Responding to Wrongdoing: Resentment, Blame, Forgiveness, Punishment

Rational agents can harm and wrong each other. Victims tend to respond to their being harmed by resenting and blaming the respective wrongdoer. Recently, several scholars have proposed an understanding of resentment and blame not only as sentiments which inform moral judgments but as speech acts. In resenting and blaming a wrongdoer, the respective victim enters into a process of communication with the wrongdoer. The functions of such a process can be manifold: In so far as a victim cannot alone determine whether and to what extent the agent who is the addressee of her resentment and blame has done wrong, this process can have the function of determining whether and how much wrong has been done and whether or not the wrongdoer can be held accountable for his action. Once the communicating parties have settled these questions, they can judge the spontaneous response by the victim as more or less warranted. Should they agree on the wrongdoer’s blameworthiness, further questions arise: Should the victim forgive the wrongdoer? What kind of difference does it make whether or not the wrongdoer obtains forgiveness? Does the wrongdoer have a right to be forgiven? Should the wrongdoer be punished? What is the function of punishment? What do forgiveness and punishment add to an agreement obtained by the wrongdoer and his victim on the blameworthiness of the wrongdoer and the victim’s resentment being warranted?


The workshop will bring together scholars who explore procedural and communicative approaches to questions as they arise at the interface of resentment and blame on the one hand and forgiveness and punishment on the other.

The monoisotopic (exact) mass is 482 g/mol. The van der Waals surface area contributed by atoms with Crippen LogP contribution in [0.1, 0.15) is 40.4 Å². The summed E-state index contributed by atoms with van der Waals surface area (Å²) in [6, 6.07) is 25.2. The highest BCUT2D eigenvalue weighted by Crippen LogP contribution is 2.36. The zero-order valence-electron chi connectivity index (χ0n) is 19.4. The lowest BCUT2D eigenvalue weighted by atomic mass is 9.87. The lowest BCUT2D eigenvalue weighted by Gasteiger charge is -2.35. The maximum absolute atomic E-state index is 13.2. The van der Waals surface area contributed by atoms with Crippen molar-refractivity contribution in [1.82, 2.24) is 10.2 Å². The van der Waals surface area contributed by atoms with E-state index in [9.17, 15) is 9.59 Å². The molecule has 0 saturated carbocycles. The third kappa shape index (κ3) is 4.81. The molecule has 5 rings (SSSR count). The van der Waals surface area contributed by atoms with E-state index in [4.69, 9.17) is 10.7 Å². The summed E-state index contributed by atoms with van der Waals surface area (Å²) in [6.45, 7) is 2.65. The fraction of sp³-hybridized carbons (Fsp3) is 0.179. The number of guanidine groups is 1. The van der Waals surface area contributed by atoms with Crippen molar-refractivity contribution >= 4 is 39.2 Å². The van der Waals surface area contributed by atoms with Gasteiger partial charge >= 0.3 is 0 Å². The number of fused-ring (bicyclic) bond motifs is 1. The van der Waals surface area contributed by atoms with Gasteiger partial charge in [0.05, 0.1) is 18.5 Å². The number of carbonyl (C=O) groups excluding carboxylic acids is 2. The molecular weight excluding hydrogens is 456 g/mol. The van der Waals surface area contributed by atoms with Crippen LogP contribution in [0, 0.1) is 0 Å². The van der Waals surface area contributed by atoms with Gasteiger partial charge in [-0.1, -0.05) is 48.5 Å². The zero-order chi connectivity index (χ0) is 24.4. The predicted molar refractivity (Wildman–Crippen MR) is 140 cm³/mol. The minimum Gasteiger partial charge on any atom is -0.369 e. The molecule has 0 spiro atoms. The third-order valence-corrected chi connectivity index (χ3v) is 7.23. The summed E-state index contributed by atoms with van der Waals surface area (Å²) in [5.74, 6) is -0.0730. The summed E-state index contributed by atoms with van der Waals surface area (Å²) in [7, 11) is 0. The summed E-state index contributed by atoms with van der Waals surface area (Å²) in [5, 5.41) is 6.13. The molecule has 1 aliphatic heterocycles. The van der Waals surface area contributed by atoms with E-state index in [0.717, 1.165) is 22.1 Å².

Day 1: Friday September 8

8.45 – 9:00 Arrival and coffee

9:00 – 10:30 Mona Simion, ‘Blame as Performance"

10:30 – 10:45 Coffee break

10:45 – 12:15 Antony Duff, ‘Responding Responsibly to Wrongdoing: Accountability in Law and Morality’

12:15 – 13:15 Lunch

13:15 – 14:45 Konstantinos Papageorgiou:' "Moral Dialogue" of Punishment'

14:45 – 15:00 Coffee

15:00 – 16:30 Miranda Fricker, ‘Forgiveness: Its Power and Corruptions’

16:45 – 18:15 Andreas Brekke-Carlsson, ‘Shame and Responsibility’

20:00 Dinner at Solsiden

Day 2: Saturday September 9

8.45 – 9:00 Arrival and coffee

9:00 – 10:30 Christel Fricke, ‘Is there a Duty to Forgive?’

10:30 – 10:45 Coffee break

10:45 – 12:15 Maria Seim, ‘Standing to blame and personal relations’

12:15 – 13:15 Lunch

13:15 – 14:45 Sari Kisilevsky: 'The Ethics of Punishment in the Age of Mass Incarceration'

14:45 – 15:00 Coffee

15:00 – 16:30 Ioannis Tassopoulos, ‘Forgiveness Transformed: The Right to Free Speech, Tolerance and Civility’

16:45-18:15 Carla Bagnoli, ‘Responses to Wrongdoing Under Duress’

19:00 Dinner at L’ardoise



Christel Fricke
Published Mar. 24, 2017 11:17 AM - Last modified Sep. 5, 2017 2:11 PM